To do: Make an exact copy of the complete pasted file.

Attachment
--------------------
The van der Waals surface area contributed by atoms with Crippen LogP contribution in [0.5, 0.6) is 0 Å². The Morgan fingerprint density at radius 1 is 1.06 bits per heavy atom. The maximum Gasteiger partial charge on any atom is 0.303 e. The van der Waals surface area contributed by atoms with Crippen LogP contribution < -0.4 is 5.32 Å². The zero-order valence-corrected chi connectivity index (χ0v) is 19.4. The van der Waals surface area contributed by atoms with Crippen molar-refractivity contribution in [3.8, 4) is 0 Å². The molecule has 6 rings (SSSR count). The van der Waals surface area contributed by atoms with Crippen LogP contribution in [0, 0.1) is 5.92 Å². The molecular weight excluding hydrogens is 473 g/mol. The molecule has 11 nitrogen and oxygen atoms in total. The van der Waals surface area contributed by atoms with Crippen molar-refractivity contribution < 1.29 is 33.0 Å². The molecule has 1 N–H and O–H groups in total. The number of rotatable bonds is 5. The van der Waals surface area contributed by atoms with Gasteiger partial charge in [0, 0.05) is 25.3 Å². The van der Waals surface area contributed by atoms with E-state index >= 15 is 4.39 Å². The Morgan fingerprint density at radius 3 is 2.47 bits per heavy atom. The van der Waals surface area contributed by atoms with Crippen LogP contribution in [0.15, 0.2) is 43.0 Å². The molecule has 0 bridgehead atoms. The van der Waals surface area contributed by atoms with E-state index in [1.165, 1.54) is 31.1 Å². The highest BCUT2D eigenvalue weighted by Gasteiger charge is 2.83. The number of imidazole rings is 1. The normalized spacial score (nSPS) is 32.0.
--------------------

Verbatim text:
The van der Waals surface area contributed by atoms with Crippen LogP contribution in [0.5, 0.6) is 0 Å². The Morgan fingerprint density at radius 1 is 1.06 bits per heavy atom. The maximum Gasteiger partial charge on any atom is 0.303 e. The van der Waals surface area contributed by atoms with Crippen LogP contribution < -0.4 is 5.32 Å². The zero-order valence-corrected chi connectivity index (χ0v) is 19.4. The van der Waals surface area contributed by atoms with Crippen molar-refractivity contribution in [3.8, 4) is 0 Å². The molecule has 6 rings (SSSR count). The van der Waals surface area contributed by atoms with Crippen LogP contribution in [0, 0.1) is 5.92 Å². The molecular weight excluding hydrogens is 473 g/mol. The molecule has 11 nitrogen and oxygen atoms in total. The van der Waals surface area contributed by atoms with Crippen molar-refractivity contribution < 1.29 is 33.0 Å². The molecule has 1 N–H and O–H groups in total. The number of rotatable bonds is 5. The van der Waals surface area contributed by atoms with Gasteiger partial charge in [0, 0.05) is 25.3 Å². The van der Waals surface area contributed by atoms with E-state index >= 15 is 4.39 Å². The Morgan fingerprint density at radius 3 is 2.47 bits per heavy atom. The van der Waals surface area contributed by atoms with Crippen LogP contribution in [0.15, 0.2) is 43.0 Å². The molecule has 0 bridgehead atoms. The van der Waals surface area contributed by atoms with E-state index in [1.165, 1.54) is 31.1 Å². The highest BCUT2D eigenvalue weighted by Gasteiger charge is 2.83. The number of imidazole rings is 1. The normalized spacial score (nSPS) is 32.0.